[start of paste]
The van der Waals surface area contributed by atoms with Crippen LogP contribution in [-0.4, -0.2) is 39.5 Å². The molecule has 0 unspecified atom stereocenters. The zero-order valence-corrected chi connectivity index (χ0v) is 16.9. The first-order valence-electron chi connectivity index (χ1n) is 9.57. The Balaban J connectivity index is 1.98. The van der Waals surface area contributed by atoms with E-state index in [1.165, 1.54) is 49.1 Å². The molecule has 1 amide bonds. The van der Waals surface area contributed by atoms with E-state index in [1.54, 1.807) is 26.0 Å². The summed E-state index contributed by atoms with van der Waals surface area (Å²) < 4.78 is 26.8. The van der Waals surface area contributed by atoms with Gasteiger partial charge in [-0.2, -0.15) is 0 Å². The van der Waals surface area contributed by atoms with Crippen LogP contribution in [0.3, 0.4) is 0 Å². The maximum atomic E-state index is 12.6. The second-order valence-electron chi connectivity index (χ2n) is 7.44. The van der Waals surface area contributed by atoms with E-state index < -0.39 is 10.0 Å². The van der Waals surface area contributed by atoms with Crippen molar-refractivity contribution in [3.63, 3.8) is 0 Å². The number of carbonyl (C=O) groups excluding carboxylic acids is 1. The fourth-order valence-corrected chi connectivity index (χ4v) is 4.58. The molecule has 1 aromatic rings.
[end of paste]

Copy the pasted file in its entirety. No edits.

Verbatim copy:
The van der Waals surface area contributed by atoms with Crippen LogP contribution in [-0.4, -0.2) is 39.5 Å². The molecule has 0 unspecified atom stereocenters. The zero-order valence-corrected chi connectivity index (χ0v) is 16.9. The first-order valence-electron chi connectivity index (χ1n) is 9.57. The Balaban J connectivity index is 1.98. The van der Waals surface area contributed by atoms with E-state index in [1.165, 1.54) is 49.1 Å². The molecule has 1 amide bonds. The van der Waals surface area contributed by atoms with E-state index in [1.54, 1.807) is 26.0 Å². The summed E-state index contributed by atoms with van der Waals surface area (Å²) < 4.78 is 26.8. The van der Waals surface area contributed by atoms with Gasteiger partial charge in [-0.2, -0.15) is 0 Å². The van der Waals surface area contributed by atoms with Crippen LogP contribution in [0.3, 0.4) is 0 Å². The maximum atomic E-state index is 12.6. The second-order valence-electron chi connectivity index (χ2n) is 7.44. The van der Waals surface area contributed by atoms with E-state index < -0.39 is 10.0 Å². The van der Waals surface area contributed by atoms with Crippen molar-refractivity contribution in [3.63, 3.8) is 0 Å². The number of carbonyl (C=O) groups excluding carboxylic acids is 1. The fourth-order valence-corrected chi connectivity index (χ4v) is 4.58. The molecule has 1 aromatic rings.